Customer Service | Help | FAQ | PEP-Easy | Report a Data Error | About
:
Login
Tip: To zoom in or out on PEP-Web…

PEP-Web Tip of the Day

Are you having difficulty reading an article due its font size? In order to make the content on PEP-Web larger (zoom in), press Ctrl (on Windows) or ⌘Command (on the Mac) and the plus sign (+). Press Ctrl (on Windows) or ⌘Command (on the Mac) and the minus sign (-) to make the content smaller (zoom out). To go back to 100% size (normal size), press Ctrl (⌘Command on the Mac) + 0 (the number 0).

Another way on Windows: Hold the Ctrl key and scroll the mouse wheel up or down to zoom in and out (respectively) of the webpage. Laptop users may use two fingers and separate them or bring them together while pressing the mouse track pad.

Safari users: You can also improve the readability of you browser when using Safari, with the Reader Mode: Go to PEP-Web. Right-click the URL box and select Settings for This Website, or go to Safari > Settings for This Website. A large pop-up will appear underneath the URL box. Look for the header that reads, “When visiting this website.” If you want Reader mode to always work on this site, check the box for “Use Reader when available.”

For the complete list of tips, see PEP-Web Tips on the PEP-Web support page.

van der Hart, O. Brom, D. (2013). When the Victim Forgets: Trauma-Induced Amnesia and its Assessment in Holocaust Survivors. Att: New Dir. in Psychother. Relat. Psychoanal., 7(1):20-39.

(2013). Attachment: New Directions in Psychotherapy and Relational Psychoanalysis, 7(1):20-39

When the Victim Forgets: Trauma-Induced Amnesia and its Assessment in Holocaust Survivors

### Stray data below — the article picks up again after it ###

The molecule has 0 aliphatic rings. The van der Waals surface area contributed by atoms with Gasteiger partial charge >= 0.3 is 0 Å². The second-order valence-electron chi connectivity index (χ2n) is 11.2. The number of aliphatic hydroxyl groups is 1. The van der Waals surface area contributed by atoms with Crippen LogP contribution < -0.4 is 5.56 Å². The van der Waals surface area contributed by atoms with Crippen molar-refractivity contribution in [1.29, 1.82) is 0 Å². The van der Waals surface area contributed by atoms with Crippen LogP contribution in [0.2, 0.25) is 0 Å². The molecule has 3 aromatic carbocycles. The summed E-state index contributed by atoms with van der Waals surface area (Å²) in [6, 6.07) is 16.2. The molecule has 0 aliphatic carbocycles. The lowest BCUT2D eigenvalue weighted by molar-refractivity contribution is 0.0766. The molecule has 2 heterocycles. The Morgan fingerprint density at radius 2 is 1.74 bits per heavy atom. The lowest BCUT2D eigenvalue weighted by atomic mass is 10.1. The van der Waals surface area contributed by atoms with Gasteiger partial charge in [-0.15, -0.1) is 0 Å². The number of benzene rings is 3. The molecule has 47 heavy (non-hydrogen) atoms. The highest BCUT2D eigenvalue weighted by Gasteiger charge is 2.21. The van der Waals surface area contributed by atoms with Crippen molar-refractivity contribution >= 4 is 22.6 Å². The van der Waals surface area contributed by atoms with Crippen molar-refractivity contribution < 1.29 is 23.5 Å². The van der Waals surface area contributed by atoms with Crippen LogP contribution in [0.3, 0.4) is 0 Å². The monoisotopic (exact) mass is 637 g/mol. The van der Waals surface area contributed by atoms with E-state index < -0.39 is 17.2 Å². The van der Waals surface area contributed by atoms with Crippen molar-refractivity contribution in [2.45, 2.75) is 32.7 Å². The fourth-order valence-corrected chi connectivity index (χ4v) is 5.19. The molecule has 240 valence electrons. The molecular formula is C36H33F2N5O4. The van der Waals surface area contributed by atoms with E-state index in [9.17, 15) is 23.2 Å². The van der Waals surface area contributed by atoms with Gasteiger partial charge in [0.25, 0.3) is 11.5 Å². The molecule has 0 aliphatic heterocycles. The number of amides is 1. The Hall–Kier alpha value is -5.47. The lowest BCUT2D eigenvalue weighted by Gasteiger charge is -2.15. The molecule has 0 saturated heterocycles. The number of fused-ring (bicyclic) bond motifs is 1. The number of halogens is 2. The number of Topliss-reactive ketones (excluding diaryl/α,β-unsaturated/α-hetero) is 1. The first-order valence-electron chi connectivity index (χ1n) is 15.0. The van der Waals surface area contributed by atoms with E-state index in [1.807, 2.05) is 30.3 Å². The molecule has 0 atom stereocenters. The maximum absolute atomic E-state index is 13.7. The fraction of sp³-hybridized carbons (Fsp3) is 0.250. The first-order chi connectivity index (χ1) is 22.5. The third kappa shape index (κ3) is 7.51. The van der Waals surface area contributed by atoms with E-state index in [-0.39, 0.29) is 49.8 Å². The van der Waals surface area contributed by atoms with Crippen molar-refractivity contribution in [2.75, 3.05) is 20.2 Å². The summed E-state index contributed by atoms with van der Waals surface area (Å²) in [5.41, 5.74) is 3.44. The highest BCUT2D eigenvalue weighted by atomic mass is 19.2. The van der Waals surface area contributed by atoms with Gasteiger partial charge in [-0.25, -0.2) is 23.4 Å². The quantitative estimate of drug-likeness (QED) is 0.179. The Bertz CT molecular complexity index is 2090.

Onno van der Hart and Danny Brom

The Holocaust is one of the most dramatic, massive and traumatic experiences of the twentieth century. The occurrence of amnesia in survivors of the Holocaust was not studied systematically. The topic remains relevant in the light of the ongoing discussion about the veracity of dissociative amnesia and memory after trauma. We have searched biographies, autobiographies, and the clinical and research literature for reports on amnesia, and have descriptions of amnesia in Holocaust survivors. The reasons for the relative paucity of literature on this topic are discussed.

In our postscript we relate this dissociative phenomenon to attachment trauma. We especially elaborate its dissociative nature, using the theory of structural dissociation of the personality, and we discuss its implications for treatment. The interest in amnesia in Holocaust survivors has come up in a period when survivors have reached old age, giving us only partial insight into what might have been a much wider phenomenon in the 1940s and 1950s.

[This is a summary or excerpt from the full text of the book or article. The full text of the document is available to subscribers.]

Copyright © 2020, Psychoanalytic Electronic Publishing, ISSN 2472-6982 Customer Service | Help | FAQ | Download PEP Bibliography | Report a Data Error | About

WARNING! This text is printed for personal use. It is copyright to the journal in which it originally appeared. It is illegal to redistribute it in any form.